Listening #6 Page 3

How often? Thanks to my review sample of the Linn Klimax Kontrol preamp with its remote-controlled mono switch, I made a recent informal effort to answer that question. I'd say that, on average, one out of every five or six stereo classical recordings sounds better to me in mono—as does one out of every three nonclassical stereo recordings. A lot better.

For example, the well-known traditional country collection Will the Circle Be Unbroken is indeed stereo pop at its best. It's a simple, intimate recording to begin with, having been taped live to two-track through a nice old tubed mixing board (remarkably, at least half the performances were first takes!). Regardless of whether they're realistic or not—we all know that microphones don't hear the way people do—the imaging effects on the record are convincing. It's easy to hear this album and imagine you're listening in on a tight circle of pickers and singers.

On the other hand, I was recently listening to Loudon Wainwright III's History album—one of his best, I think—and for whatever reason, I just wasn't getting it the way I usually do. So I popped the mono switch and, bang, there it was: a solid chunk of music at one end of my room. The voice came forward a little and the bass got tighter. The notes played by the pedal steel guitar on "So Many Songs" were now more important than the place it was playing them from. That recording, for whatever reason, just worked better in mono, sonically, musically, and emotionally.

And if some stereo recordings sound better played back in mono, all mono recordings certainly sound best that way, freed from whatever electronic indignities your stereo system would impose on them.

I'll return to this subject briefly next month, after I've had a chance to listen to a brand-new mono reissue of one of the rock era's last great mono recordings—an album that, until recently, suffered the greatest indignity of all: simulated stereo. But let's have one more beer before I go...

O, Brothers
By the time you read this, the bluegrass festival season will be in full swing (notwithstanding paragraphs 1-4). I plan to take in at least two this year: Grey Fox (in Ancramdale, New York, in the beautiful Hudson River valley) and Gettysburg. Bluegrass music may not be for everyone, but I sure like it—besides which, I like being outdoors, I like most of the people I meet at the festivals, I like jamming in the parking lot with my fellow amateur pickers, and I like kicking back and watching the assembled mash of humanity, especially the young hippie chicks who dance in front of the stage in their filmy skirts.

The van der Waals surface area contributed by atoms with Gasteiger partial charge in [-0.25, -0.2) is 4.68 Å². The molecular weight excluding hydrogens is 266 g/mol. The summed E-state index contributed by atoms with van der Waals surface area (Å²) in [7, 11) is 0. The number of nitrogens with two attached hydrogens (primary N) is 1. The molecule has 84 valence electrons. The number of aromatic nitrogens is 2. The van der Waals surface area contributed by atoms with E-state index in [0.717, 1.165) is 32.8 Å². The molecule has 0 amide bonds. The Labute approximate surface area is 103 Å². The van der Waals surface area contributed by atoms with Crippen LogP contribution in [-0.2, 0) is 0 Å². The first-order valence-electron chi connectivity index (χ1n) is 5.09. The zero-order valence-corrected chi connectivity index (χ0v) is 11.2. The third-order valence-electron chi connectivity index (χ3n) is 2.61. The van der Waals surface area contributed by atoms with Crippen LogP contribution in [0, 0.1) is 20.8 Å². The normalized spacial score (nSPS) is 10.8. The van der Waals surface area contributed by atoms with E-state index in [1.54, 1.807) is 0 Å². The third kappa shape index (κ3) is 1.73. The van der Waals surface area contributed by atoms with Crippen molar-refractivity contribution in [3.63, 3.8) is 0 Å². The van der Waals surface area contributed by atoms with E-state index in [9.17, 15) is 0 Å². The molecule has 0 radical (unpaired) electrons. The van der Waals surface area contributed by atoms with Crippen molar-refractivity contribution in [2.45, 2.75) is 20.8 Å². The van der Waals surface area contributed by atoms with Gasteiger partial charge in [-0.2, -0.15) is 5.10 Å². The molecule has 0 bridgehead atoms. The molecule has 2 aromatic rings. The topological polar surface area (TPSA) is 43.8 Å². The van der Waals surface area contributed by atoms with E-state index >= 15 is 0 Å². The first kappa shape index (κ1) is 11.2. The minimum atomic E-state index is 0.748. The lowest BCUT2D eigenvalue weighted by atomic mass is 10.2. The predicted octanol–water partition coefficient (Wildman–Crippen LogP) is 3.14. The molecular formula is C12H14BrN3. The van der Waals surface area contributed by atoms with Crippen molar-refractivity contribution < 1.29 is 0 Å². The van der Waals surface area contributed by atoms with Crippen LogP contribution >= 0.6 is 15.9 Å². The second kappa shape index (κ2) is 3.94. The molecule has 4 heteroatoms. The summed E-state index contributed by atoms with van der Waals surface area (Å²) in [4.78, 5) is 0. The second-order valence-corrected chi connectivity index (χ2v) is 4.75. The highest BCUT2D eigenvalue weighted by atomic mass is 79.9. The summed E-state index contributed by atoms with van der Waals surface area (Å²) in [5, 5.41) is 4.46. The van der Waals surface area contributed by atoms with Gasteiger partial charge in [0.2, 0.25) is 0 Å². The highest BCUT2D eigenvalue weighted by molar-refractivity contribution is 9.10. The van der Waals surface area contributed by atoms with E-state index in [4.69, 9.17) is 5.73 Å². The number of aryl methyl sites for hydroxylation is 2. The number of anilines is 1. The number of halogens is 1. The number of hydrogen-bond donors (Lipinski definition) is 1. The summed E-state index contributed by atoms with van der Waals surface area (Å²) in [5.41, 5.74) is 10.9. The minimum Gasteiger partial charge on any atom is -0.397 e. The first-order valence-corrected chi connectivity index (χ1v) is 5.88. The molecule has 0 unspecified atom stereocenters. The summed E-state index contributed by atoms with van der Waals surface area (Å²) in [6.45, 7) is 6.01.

But for whatever reason, listening to teetotaler Ricky Skaggs, teetotaler Doc Watson, or teetotaler Ralph Stanley has the same effect on me as mowing the lawn on a hot afternoon: It makes me want to crack open a nice, cold beer. In a way, I suppose that's perverse.

Whatever your beverage of choice, you may find the festival experience very much to your liking. Most of them tend to be multi-stage affairs, so if you get tired of sitting still and listening to the headliners perform through the sound system, you can go for a walk and take in one of the smaller acts—often performing impromptu sets wherever the mood strikes them—from just a few feet away. If you love acoustic stringed instruments the way I do, a good bluegrass festival can be no less than a sonic orgy.

Feel like giving it a try this year? To find out what festivals are nearest to you or your vacation destination, the International Bluegrass Music Association, or IBMA, can help. Call them at (888) 438-4262, or visit their website, where you can also buy a "Bluegrass: Pick It Up!" folding chair for just $35.

Finally, whether or not you get to see them live, let me recommend a brand-new album by the Gibson Brothers, a group that IBMA voted as 1998's "Emerging Artists of the Year." Their latest is called Bona Fide (Sugar Hill SUG-CD 3965), a collection of 13 mostly original songs that is easily their best, and the one new bluegrass album that has spent the most time in my CD player lately.

Of the four core members of the group, two—Eric and Leigh Gibson—really are brothers, and you can tell from their tidy two-part harmonies that singing together is something they've done all their lives. The picking is fine, too, especially Leigh's understated guitar work and mandolinist Marc MacGlashan's more angular, adventurous solos, which call to mind a young Frank Wakefield. But the real attraction is the songwriting—something most contemporary bluegrass albums aren't known for. "The Open Road," the countrified opener and first single, is catchy as heck (I happened to talk to Leigh the day he wrote it, and he described it as one of those bits of inspiration that just comes in a flash), and "Railroad Line" and "Don't Forget the Coffee, Billy Joe" reach heights that one seldom finds in this genre, love it though I do.

As the great Tom T. Hall says in the liner notes, "My, but don't we love to hear brothers singing together!" When the results are this good, absolutely: Yes.